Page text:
What are Your UICs? Lessons from American & United Airlines Customer Experience Debacles

I call them UICs (unique industry challenges) and I see them as foundational issues that must be overcome to deliver outstanding customer experiences. Recently, high profile incidents at American Airlines (a confrontation between a flight attendant and a mother with two children as well as another passenger overheard the flight attendant’s behavior concerning the mother’s stroller) and United (the forcible and injurious removal of a passenger on an overbooked flight) highlight several major UICs facing airlines. Here are a few examples:

  • Frequent interactions that involve saying “no” to customers. Few businesses have as many rules (no strollers, “No you can’t get up and go to the bathroom yet”, “Turn off your cell phone”, “Stop playing your music without headphones”, “No your bag is too large to go overhead.”)
  • Customers must yield control. Unlike walking, driving, or riding a bicycle – train, cab, boat, and airline passengers rely on others to get them to their destination safely and on time. For airline customers, that reliance occurs in a metal tube at 30,000 feet.
  • Customer alcohol use.  Long layovers, traveler anxiety, free alcohol in first class, alcohol coupons as a loyalty perk, and many other factors contribute to passengers whose judgment may be impaired.
  • High volumes of customers served. The popularity of air travel (particularly at peak periods) places heavy demands on airline personnel, stress on passengers, and crowded/close proximity interactions.
  • General reputational issues. Viral videos of negative interactions like those mentioned earlier, policies that favor carriers over passengers, increased governmental and safety restrictions accompanied by incremental charges and disrupted travel caused by a myriad of factors all serve as a backdrop for customer expectations and assessments.

By contrast, if you were to generate a list of UICs for supermarkets (a business arena which typically garners fairly high marks on assessments of customer experience) or other retailers for that matter, you’ll likely find a very different list. For example, challenges in this sector might include:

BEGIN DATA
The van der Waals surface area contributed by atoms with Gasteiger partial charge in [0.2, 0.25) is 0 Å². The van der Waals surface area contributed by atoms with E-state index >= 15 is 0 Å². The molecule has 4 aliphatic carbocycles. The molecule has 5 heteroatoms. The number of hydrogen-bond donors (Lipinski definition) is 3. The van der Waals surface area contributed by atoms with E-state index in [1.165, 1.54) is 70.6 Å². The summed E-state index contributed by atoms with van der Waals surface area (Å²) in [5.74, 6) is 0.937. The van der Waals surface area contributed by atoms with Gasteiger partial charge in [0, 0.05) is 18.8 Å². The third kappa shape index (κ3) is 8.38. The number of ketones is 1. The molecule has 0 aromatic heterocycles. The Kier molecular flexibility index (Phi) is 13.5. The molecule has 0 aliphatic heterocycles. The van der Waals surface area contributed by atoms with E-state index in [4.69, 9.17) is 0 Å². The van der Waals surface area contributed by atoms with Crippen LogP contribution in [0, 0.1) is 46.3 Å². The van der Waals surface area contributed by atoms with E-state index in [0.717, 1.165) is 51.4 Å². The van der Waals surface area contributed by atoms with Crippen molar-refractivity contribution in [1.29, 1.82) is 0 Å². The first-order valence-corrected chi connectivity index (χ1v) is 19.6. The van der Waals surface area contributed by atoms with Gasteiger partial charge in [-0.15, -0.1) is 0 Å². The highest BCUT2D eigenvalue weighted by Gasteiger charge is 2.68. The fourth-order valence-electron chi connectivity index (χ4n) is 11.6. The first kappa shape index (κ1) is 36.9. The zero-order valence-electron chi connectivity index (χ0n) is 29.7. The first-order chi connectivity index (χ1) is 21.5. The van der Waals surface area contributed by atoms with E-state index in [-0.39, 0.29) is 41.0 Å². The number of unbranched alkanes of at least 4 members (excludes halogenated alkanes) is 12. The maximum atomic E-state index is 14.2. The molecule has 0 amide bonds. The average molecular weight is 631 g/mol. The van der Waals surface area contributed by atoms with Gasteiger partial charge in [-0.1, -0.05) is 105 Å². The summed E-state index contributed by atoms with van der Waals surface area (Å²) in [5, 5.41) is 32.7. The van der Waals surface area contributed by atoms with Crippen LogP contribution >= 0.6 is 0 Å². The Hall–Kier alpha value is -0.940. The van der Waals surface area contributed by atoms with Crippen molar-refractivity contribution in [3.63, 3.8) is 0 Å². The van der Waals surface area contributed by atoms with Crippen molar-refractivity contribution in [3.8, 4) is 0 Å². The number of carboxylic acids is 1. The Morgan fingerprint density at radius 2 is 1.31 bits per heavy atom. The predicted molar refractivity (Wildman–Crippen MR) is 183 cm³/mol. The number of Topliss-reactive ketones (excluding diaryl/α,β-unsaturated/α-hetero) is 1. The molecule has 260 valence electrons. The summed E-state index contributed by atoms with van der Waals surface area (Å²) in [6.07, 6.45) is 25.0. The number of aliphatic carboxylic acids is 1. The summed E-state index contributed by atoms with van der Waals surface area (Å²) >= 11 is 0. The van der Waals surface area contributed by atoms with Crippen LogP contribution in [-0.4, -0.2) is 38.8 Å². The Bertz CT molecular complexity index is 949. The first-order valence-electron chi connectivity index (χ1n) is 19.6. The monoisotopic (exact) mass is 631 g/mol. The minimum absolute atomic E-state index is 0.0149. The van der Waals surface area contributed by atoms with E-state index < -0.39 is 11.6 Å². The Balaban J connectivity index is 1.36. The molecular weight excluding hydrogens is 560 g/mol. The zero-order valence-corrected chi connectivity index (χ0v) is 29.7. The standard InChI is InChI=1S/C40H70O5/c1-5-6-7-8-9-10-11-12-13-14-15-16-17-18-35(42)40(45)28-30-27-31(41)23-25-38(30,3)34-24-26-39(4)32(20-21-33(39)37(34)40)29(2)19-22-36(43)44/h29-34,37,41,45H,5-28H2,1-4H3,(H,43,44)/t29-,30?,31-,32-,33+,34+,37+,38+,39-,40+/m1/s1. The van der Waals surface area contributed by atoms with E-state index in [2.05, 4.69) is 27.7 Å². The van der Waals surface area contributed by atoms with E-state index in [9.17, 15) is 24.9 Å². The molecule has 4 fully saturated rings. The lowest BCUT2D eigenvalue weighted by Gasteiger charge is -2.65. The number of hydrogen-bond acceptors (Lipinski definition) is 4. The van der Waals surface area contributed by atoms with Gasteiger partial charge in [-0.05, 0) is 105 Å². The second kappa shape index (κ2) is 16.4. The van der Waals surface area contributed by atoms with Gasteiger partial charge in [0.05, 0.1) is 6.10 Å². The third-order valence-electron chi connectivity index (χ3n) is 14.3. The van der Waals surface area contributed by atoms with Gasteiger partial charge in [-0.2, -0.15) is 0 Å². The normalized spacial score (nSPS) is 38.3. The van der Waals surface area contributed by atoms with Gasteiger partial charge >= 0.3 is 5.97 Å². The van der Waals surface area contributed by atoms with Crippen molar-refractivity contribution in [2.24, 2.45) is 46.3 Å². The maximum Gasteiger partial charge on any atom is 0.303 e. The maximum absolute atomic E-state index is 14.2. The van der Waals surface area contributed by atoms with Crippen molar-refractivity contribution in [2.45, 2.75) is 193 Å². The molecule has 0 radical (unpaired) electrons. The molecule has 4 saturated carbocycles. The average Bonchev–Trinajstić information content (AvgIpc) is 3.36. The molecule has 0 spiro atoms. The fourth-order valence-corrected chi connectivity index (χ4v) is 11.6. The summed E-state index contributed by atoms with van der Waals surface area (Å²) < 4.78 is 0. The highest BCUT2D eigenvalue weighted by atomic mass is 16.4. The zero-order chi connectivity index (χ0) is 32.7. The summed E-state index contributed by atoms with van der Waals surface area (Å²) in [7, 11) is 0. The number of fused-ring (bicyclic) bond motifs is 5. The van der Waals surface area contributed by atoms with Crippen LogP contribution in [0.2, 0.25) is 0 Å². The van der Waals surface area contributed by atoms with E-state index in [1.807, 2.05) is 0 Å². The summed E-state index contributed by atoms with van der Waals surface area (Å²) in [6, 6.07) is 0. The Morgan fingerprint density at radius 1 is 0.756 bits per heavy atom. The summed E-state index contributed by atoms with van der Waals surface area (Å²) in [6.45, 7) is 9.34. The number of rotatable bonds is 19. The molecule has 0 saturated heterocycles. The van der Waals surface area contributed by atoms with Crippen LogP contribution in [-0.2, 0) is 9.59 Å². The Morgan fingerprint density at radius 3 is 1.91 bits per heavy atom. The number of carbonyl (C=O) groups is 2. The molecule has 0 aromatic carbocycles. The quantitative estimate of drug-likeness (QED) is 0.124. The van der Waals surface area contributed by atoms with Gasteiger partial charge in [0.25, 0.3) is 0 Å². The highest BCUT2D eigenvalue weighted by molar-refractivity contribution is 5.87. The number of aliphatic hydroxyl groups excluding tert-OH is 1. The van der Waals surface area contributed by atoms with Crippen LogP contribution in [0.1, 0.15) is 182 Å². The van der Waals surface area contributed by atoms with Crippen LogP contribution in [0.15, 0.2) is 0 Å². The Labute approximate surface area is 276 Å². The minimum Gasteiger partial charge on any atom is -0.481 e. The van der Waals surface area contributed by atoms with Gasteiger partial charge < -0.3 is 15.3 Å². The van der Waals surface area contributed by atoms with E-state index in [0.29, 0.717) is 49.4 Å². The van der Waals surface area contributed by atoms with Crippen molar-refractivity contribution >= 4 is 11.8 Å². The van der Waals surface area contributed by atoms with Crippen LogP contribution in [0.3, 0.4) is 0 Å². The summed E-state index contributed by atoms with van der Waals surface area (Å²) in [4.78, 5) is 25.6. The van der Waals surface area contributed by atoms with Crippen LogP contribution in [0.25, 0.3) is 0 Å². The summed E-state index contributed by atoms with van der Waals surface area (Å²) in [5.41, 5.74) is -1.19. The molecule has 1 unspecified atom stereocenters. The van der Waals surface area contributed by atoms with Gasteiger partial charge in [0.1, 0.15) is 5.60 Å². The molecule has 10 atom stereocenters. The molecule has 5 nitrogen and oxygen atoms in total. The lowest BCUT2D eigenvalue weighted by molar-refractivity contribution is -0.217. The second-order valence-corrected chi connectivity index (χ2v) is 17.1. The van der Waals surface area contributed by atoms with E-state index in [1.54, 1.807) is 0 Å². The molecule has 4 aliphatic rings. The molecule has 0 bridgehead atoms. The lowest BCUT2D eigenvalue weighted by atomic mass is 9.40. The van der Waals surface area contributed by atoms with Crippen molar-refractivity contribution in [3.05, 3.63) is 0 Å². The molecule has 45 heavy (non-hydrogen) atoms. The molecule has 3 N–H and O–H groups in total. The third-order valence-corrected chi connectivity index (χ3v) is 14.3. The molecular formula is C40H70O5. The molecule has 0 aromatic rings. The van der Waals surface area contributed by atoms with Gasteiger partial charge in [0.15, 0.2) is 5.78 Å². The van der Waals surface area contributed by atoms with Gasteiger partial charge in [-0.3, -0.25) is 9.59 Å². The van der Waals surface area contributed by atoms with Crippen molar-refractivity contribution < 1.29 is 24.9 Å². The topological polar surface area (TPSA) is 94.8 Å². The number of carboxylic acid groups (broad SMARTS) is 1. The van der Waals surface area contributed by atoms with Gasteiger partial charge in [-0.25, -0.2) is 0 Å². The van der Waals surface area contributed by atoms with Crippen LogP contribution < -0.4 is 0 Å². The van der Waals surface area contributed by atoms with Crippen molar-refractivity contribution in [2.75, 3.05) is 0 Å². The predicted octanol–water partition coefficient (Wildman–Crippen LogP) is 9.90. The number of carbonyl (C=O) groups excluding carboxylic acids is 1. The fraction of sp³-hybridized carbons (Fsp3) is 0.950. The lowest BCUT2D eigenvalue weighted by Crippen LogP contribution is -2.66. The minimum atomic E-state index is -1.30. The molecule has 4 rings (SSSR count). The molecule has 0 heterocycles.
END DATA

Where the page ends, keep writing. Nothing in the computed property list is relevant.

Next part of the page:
• Congested or cluttered aisles/display
  • Limitations in product selection or out-of-stock items
  • Indifference on the part of staff
  • Confusing store layouts
  • Items not ringing up properly
  • Long check-out lines
  • Inept bagging

UICs are reflections of industry vulnerabilities and/or “pain points” inherent in a customer journey for a specific business sector. UICs are mitigated by excellent experience design (e.g. touch point mapping) which optimizes service delivery provided by people (culture/training), processes (operations and business optimization), and technology (automation, efficiencies, and self-service).

Both the gospels of Matthew (7:5) and Luke (6:42), share a story of Jesus talking about the hypocrisy of not seeing a plank in one’s own eye while clearly identifying a speck in the eye of a neighbor.

In an effort to circumvent the tendency to over examine the limitations in an industry over which you are not responsible (maybe airlines) and to assure that you are addressing the substantial concerns faced by your very own customers, let’s take a moment to define the top five UICs you need to address.

How do you prioritize which UICs are mission critical?

What human service, process, and technological interventions are you deploying to address the highest value & unique industry challenges?

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Joseph A. Michelli, Ph.D. is a professional speaker and chief experience officer at The Michelli Experience. A New York Times #1 bestselling author, Dr. Michelli and his team consult with some of the world’s best customer experience companies.

Follow on Twitter: @josephmichelli

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